FAEZ LAW is a client-oriented law firm. FAEZ LAW has represented countless clients in a wide range of immigration cases. Our immigration attorneys have a unique and exceptional understanding of the myriad of challenges and issues facing people who wish to immigrate to the United States, as well as new emigres.

Let us use our expertise to bring you and/or your loved ones to the United States.


Consular Processing Attorneys in Dallas

The Immigration and Nationality Act (INA) is the governing law that allows for you to change your status from temporary to permanent. The INA provides two primary paths for foriegn nationals to obtain green cards. One path is adjustment of status, while the other is consular processing.

While the INA furnishes you with several specific ways to obtain permanent resident status in the United States, the procedures are different for a person who is eligibly in the United States and a person either ineligibly in the United States or outside of the United States. For those eligibly in the United States, "adjustment of status" is the proper procedure. For those either ineligibly in the United States or those outside of the United States, "consular processing" is that proper procedure.

The following material will be a brief description of the steps to complete consular processing. For specific ways to obtain permanent residence, continue searching this website or contact us to discuss the circumstances concerning your case.

Determine Your Basis to Immigrate

As stated before, there are several ways to obtain permanent resident status. However, the important question when starting your path toward permanent residence is "which specific immigrant category best fits my situation?" For example, are you petitioning through a family member? Could you get your green through first obtaining refugee or asylum status?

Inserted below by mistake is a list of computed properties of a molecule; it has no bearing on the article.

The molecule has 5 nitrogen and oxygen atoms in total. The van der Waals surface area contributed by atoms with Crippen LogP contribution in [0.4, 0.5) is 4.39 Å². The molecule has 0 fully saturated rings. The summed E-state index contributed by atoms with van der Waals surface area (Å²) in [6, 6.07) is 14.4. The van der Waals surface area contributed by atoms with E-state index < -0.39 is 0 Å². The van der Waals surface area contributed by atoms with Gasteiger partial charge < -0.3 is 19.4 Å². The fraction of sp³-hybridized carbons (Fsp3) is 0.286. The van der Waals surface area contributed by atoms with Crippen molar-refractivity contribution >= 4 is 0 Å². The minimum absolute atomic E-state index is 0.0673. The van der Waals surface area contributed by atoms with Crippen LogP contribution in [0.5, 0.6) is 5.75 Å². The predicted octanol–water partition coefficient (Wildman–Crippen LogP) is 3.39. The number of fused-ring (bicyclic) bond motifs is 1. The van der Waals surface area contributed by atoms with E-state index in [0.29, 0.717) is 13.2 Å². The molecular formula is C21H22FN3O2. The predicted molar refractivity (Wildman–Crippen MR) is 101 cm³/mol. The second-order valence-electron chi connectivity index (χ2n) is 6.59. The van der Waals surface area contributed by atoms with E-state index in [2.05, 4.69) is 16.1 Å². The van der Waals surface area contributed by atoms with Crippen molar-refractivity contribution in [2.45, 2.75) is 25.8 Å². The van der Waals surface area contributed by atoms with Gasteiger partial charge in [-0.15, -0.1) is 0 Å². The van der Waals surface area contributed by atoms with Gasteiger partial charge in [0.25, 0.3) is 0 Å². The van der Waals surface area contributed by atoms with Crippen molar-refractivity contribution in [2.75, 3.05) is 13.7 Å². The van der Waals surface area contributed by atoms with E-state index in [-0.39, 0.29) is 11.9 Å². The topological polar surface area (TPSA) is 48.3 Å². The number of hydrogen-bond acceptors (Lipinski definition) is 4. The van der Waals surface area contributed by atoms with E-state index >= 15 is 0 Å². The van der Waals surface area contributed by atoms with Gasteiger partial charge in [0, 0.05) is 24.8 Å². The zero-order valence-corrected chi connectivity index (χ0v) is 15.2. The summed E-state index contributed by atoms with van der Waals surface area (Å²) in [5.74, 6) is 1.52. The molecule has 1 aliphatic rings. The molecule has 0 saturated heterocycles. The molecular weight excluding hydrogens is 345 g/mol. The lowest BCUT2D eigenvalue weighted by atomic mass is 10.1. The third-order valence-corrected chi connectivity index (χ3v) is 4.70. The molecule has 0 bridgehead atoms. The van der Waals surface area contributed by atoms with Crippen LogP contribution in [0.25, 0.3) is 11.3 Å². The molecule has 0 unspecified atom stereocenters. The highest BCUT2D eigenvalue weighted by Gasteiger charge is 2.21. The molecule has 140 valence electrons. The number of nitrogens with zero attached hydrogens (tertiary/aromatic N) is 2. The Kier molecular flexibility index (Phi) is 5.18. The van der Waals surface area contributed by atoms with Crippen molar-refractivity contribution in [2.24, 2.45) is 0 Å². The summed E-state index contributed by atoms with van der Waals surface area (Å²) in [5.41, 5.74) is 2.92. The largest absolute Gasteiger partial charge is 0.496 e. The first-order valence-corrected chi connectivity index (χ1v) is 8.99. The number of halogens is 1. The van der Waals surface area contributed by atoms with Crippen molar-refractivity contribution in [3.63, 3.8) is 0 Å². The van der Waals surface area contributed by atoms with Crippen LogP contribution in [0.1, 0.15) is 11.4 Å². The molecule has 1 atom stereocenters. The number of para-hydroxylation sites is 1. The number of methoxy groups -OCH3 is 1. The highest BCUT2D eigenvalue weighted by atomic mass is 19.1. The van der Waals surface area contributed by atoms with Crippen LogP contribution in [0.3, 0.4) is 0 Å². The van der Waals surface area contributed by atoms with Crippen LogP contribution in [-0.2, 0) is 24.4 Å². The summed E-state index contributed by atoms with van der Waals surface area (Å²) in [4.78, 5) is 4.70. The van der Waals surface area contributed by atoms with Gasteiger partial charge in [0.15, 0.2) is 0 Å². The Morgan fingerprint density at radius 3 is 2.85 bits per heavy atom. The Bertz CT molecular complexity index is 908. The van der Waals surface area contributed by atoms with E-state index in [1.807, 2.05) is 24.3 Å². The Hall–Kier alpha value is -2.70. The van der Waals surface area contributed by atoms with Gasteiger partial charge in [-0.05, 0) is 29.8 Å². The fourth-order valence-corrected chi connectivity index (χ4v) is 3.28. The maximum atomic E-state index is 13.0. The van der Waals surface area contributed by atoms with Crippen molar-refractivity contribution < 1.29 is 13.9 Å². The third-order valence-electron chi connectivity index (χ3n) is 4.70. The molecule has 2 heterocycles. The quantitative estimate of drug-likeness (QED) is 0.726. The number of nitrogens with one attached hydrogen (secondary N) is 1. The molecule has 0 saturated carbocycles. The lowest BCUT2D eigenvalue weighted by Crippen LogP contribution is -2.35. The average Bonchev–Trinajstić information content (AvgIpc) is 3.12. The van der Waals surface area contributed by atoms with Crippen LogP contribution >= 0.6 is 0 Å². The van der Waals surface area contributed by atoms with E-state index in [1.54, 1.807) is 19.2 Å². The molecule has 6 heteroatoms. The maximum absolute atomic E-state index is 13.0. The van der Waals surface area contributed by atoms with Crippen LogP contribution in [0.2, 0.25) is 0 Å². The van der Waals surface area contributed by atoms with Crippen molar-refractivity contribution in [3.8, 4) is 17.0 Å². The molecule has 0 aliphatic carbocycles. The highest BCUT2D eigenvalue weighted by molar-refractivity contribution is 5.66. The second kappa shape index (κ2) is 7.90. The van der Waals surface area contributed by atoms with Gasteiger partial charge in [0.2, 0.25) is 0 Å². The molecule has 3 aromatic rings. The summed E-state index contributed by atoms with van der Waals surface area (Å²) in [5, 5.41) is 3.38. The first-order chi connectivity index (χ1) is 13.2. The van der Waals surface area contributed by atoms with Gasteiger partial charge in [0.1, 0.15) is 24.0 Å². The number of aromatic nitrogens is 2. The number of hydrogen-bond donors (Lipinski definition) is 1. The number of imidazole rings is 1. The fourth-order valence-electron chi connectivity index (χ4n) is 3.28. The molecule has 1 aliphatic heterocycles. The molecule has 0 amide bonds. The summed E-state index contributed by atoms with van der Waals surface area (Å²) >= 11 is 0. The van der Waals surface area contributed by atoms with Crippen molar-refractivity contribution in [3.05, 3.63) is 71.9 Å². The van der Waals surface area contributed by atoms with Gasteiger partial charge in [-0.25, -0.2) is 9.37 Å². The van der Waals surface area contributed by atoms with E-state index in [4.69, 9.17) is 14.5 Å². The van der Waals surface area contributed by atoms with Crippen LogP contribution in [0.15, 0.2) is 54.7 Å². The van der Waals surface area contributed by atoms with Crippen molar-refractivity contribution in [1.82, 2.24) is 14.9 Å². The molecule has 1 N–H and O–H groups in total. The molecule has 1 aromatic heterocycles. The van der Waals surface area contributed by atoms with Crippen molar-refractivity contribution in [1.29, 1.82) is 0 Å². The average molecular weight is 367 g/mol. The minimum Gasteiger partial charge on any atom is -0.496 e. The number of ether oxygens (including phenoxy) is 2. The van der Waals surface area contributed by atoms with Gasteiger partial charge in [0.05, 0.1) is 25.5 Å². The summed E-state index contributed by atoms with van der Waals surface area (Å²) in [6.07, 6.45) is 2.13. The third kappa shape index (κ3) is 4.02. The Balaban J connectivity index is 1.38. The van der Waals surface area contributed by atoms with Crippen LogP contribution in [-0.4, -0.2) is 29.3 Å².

File the Immigration Petition

After learning which immigrant category you best fit into, more often than not, an immigrant petition must then be filed on your behalf. Because immigrant categories have varying forms and procedures, specific categories will not be addressed here. For more information, continue searching this website or contact us to discuss the circumstances concerning your case.

USCIS Makes a Decision on Your Petition

The USCIS will notify you with its decision after it reviews your petition. If denied, USCIS will provide you with reasons for denail and any rights to appeal. If, on the other hand, the petition is approved, USCIS will send your approved petition to the National Visa Center (NVC).

Notice from the National Visa Center

The NVC will notify you when it receives your petition from USCIS. NVC will also contact you if you are required to pay processing fees or if it requires additional documents from you. Prior to receiving your green card, NVC will notify you when an immigrant visa number is about to becoming available.


Before you are issued a green card, the consular office will schedule you for an interview. Following this interview, the consular office will decide if you are eligible for an immigrant visa.

Your Visa Packet

After you are granted your immigrant visa, the cosular office will provide you with a packet of information known as the "visa packet." The visa packet should remain closed until you arrive to the United States. Upon arrival, you should give your visa packet to the customs officer.


After you have been admitted into the United States, you will have the authority to live and work in the U.S. permanently. Following admission, you will be mailed your green card generally within 30 days.

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